Oral biofilm models for mechanical plaque removal.

Verkaik MJ, Busscher HJ, Rustema-Abbing M, Slomp AM, Abbas F, van der Mei HC - Clin Oral Investig (2009)

The percentage removal due to contact brushing, as averaged for all three different modes of brushing and after correcting for handling of the flow chamber. Gray bars represent 2 h adhesion and black bars denote 16-h-old biofilms. Note that no experiments with 16-h-old biofilms could be done with Streptococcus mutans NS due to their weak adhesion. Error bars represent the SD over the data for the three different modes of brushing involved
© Copyright Policy
Related In: Results  -  Collection

Show All Figures
getmorefigures.php?uid=PMC2908450&req=5

Fig3: The percentage removal due to contact brushing, as averaged for all three different modes of brushing and after correcting for handling of the flow chamber. Gray bars represent 2 h adhesion and black bars denote 16-h-old biofilms. Note that no experiments with 16-h-old biofilms could be done with Streptococcus mutans NS due to their weak adhesion. Error bars represent the SD over the data for the three different modes of brushing involved
Mentions: In contact brushing, there are some remarkable differences between the biofilm models evaluated. S. mutans biofilms adhere clearly the most weakest, and this is in line with the fact that they are not considered to be initial colonizers of tooth surfaces in vivo and thus have no role in linking the biofilm to the substratum surface [24]. S. oralis and A. naeslundii do belong to the group of initial colonizers [15, 16, 27], and it is of interest to note that on average, their 16-h-old dual-species biofilm adheres the most tenacious (see Fig. 3), even more so than a 16-h-old multi-species biofilm. This is in contrast with the observations on initially adhering bacteria, where multi-species adhesion yields the most tenacious adhesion. Initially, adhering bacteria have not yet had the opportunity to grow and anchor themselves to a substratum through the excretion of extracellular polymeric substance [18], while in addition, they have not been in competition for nutrients with each other, which may lead to the competitive exclusion from the biofilm of some of the initial colonizers. The percentages of Actinomyces in the multi-species and dual-species biofilm are very similar (around 8% for multi-species [2] and around 10% for the dual-species biofilm, as microscopically estimated) and, therefore, differences in Actinomyces prevalence can be excluded as a reason.Fig. 3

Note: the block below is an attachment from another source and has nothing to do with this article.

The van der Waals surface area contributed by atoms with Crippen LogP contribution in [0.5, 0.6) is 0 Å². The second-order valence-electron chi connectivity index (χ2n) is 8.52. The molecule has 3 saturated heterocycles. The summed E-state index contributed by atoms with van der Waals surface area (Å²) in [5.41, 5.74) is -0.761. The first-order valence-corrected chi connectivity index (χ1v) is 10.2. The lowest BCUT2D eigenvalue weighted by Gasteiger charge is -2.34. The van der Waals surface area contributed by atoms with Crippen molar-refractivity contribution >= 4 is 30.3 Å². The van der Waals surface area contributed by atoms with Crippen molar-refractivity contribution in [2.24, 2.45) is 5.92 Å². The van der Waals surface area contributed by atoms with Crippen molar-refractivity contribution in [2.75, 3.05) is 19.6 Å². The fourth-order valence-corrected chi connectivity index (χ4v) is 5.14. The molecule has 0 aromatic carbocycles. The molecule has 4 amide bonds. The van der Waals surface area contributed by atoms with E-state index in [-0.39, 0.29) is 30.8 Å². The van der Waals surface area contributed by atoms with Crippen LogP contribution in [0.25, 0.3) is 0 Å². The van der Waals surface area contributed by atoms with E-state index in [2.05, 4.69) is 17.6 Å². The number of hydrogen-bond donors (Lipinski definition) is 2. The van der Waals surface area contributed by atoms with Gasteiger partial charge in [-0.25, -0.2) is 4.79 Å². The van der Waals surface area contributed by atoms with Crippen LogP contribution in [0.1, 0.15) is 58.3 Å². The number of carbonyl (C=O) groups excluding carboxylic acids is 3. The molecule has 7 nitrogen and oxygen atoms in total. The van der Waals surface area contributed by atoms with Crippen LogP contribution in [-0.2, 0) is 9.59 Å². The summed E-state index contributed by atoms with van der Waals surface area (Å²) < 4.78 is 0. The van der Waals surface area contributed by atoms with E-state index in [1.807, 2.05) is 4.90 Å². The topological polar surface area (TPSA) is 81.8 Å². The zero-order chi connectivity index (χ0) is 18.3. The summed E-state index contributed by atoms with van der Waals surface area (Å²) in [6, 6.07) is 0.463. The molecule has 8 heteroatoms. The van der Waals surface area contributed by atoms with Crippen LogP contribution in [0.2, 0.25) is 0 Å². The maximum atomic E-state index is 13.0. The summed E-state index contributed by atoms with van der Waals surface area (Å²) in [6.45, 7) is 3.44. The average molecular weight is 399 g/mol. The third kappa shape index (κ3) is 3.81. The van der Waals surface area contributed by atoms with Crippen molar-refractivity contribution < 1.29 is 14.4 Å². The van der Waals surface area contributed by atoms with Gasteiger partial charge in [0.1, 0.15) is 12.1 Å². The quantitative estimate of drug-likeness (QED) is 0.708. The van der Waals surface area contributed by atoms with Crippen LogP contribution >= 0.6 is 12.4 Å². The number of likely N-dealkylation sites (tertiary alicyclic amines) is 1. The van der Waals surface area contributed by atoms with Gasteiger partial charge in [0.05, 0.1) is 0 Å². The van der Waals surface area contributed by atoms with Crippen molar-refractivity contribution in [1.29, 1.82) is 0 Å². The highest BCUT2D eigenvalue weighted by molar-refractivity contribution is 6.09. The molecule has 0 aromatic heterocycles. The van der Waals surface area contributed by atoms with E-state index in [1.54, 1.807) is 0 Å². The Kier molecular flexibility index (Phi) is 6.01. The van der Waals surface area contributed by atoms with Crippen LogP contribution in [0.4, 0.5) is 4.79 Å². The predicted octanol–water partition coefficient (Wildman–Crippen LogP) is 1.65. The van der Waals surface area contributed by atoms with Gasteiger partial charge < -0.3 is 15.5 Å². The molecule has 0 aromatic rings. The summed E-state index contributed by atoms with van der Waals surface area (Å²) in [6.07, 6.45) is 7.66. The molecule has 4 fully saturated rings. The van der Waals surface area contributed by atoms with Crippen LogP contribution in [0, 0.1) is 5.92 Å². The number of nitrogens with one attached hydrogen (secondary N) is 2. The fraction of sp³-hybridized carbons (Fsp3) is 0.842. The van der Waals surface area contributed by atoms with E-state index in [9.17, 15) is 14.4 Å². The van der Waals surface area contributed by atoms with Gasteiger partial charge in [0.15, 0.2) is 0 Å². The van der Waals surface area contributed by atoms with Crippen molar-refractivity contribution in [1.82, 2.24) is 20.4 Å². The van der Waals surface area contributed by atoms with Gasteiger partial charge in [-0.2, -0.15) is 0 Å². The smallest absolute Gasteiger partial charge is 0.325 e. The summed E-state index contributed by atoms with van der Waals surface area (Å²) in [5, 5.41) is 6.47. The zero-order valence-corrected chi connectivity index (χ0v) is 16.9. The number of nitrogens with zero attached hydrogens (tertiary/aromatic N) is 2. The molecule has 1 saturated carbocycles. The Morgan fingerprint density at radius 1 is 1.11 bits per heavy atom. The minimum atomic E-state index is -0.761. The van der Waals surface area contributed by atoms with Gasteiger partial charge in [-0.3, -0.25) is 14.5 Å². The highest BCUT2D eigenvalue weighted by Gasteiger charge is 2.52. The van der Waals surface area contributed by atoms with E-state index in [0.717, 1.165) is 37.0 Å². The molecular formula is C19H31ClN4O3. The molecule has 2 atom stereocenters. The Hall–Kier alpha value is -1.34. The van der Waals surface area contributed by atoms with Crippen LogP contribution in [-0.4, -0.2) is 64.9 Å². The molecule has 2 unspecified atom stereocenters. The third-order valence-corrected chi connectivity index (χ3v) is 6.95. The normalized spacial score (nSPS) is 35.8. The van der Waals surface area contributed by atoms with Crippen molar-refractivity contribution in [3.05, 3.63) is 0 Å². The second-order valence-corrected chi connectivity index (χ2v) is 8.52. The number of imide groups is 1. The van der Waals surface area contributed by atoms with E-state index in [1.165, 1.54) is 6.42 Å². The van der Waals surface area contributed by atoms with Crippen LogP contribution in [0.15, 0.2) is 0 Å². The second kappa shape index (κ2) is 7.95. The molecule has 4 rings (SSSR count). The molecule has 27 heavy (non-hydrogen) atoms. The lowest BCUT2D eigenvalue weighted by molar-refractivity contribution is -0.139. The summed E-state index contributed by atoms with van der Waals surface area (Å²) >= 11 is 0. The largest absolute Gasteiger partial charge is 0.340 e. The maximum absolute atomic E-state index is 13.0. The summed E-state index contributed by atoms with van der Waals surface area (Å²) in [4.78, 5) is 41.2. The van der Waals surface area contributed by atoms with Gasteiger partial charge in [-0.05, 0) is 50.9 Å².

Bottom Line: In vitro plaque removal studies require biofilm models that resemble in vivo dental plaque.Single A. naeslundii and dual-species (A. naeslundii and S. oralis) biofilms were more difficult to remove after 16 h growth than after 2 h adhesion (on average, 62% and 93% for 16- and 2-h-old biofilms, respectively), while in contrast, biofilms grown from whole saliva were easier to remove (97% after 16 h and 54% after 2 h of growth).Considering the strong adhesion of dual-species biofilms and their easier more reproducible growth compared with biofilms grown from whole saliva, dual-species biofilms of A. naeslundii and S. oralis are suggested to be preferred for use in mechanical plaque removal studies in vitro.

View Article: PubMed Central - PubMed

Affiliation: Department of Biomedical Engineering, University Medical Center Groningen and University of Groningen, P O Box 196, Groningen 9700, AD, The Netherlands.

ABSTRACT
In vitro plaque removal studies require biofilm models that resemble in vivo dental plaque. Here, we compare contact and non-contact removal of single and dual-species biofilms as well as of biofilms grown from human whole saliva in vitro using different biofilm models. Bacteria were adhered to a salivary pellicle for 2 h or grown after adhesion for 16 h, after which, their removal was evaluated. In a contact mode, no differences were observed between the manual, rotating, or sonic brushing; and removal was on average 39%, 84%, and 95% for Streptococcus mutans, Streptococcus oralis, and Actinomyces naeslundii, respectively, and 90% and 54% for the dual- and multi-species biofilms, respectively. However, in a non-contact mode, rotating and sonic brushes still removed considerable numbers of bacteria (24-40%), while the manual brush as a control (5-11%) did not. Single A. naeslundii and dual-species (A. naeslundii and S. oralis) biofilms were more difficult to remove after 16 h growth than after 2 h adhesion (on average, 62% and 93% for 16- and 2-h-old biofilms, respectively), while in contrast, biofilms grown from whole saliva were easier to remove (97% after 16 h and 54% after 2 h of growth). Considering the strong adhesion of dual-species biofilms and their easier more reproducible growth compared with biofilms grown from whole saliva, dual-species biofilms of A. naeslundii and S. oralis are suggested to be preferred for use in mechanical plaque removal studies in vitro.

Show MeSH
Related in: MedlinePlus